Growth impeded by revenue cuts
Growth in the Edward River region has again been impeded by the NSW Government’s apparent insistence on slashing local government revenue.
Edward River Council was yesterday advised that it can impose a two per cent overall increase on rates revenue in the 2022/2023 financial year.
While a vast improvement on the 0.7 per cent cap initially imposed by the Independent Pricing and Regulatory Tribunal, general manager Phil Stone said it does not go far enough.
Council requested an increase to 2.5 per cent (1.8 per cent over the imposed cap), and had prepared its draft budget and operation plan on the assumption it would be approved.
Even with a 2.5 per cent increase in overall rates revenue, council was anticipating a general fund deficit of $840,000.
Mr Stone said that deficit will now be closer to $900,000.
Talking to the Pastoral Times from the Local Government NSW conference in Canberra yesterday, Mr Stone could barely contain his frustration.
“This means we forego $40,000 in revenue, and we can therefore add $40,000 to the general fund deficit,” Mr Stone said.
“It may not seem like a lot of money in the long run, but it is not a material amount and the biggest issue is that it will now compound in future years.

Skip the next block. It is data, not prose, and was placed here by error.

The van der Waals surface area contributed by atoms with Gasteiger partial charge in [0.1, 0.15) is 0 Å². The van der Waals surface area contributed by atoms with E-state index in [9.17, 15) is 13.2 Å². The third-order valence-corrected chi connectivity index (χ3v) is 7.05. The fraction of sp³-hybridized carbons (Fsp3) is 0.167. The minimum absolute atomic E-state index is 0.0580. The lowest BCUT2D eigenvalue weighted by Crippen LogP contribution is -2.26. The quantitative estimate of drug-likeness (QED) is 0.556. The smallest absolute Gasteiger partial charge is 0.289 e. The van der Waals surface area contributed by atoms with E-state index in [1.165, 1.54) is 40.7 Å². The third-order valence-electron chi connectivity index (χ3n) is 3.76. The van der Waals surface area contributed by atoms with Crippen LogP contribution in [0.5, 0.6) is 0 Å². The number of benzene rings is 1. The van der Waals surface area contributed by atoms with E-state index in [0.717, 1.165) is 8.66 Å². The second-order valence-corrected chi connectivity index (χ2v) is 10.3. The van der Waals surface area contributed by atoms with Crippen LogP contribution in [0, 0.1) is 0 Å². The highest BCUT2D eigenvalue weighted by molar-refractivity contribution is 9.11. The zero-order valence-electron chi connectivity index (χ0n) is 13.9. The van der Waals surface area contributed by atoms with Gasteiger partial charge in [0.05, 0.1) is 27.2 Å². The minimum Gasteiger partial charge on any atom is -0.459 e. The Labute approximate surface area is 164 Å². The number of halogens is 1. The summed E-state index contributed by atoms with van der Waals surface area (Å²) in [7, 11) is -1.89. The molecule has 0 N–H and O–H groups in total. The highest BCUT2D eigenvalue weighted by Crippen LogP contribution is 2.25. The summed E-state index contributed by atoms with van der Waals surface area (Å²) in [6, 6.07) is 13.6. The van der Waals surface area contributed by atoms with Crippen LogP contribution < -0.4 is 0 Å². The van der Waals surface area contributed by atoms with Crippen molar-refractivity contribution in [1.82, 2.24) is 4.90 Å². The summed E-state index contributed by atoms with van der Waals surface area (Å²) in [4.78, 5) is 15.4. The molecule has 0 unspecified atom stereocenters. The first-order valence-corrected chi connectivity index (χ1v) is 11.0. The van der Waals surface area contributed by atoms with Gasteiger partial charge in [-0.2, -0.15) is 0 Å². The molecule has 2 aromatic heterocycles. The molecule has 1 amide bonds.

“The 2.5 per cent we requested is still not the solution, but 0.7 per cent was an insult and the two per cent goes along the same lines.
“As GM I am trying, and the councillors have come out the blocks with a strong strategic direction for growth. But we can’t get the revenue we need for that growth.
“As a council our costs are going up, the expectation on council to do more is up and our income keeps being shaved down.
“The offer is based on last year’s long term financial plan figure, and as a council we are constantly impacted by these decision of the government and IPART.”
Mr Stone said he and Mayor Peta Betts would be writing to the local government minister and IPART expressing their disappointment in the determination and the process, and outlining the impacts on council moving forward.
While IPART said it would review the rate peg methodology to deal with volatility in economic conditions, and the timing of its decisions, Mr Stone said he would “wait until I see the details” before commenting on whether it will make any difference.
In the meantime, he said LGNSW is expected to move a motion this week demanding more funding from the NSW Government.
“Our president Linda Scott said (yesterday) that the percentage councils receive is less than four percent of the state’s total tax revenue,” Mr Stone said.
“There is strong advocacy here at the conference to get a further one percent increase.”
Council’s draft budget and operational plan, which is due to be adopted next Tuesday, will need to be revised to accommodate the lower than expected rate cap.
Mr Stone confirmed it should see a slight reduction on individual rate bills than what is predicted in the current documents.
Even if council had received its 2.5 per cent additional special rate variation, Mr Stone admitted there needed to be “prudent monitoring” of council’s finances to stem the compounding negative impact of the general fund deficit.
He said there are only four key ways to reduce the deficit, with council’s preference being efficiencies by improved automation or internal council processes.
Other ‘levers’ are increasing revenue (ie rates), reducing services or restructuring or selling off assets.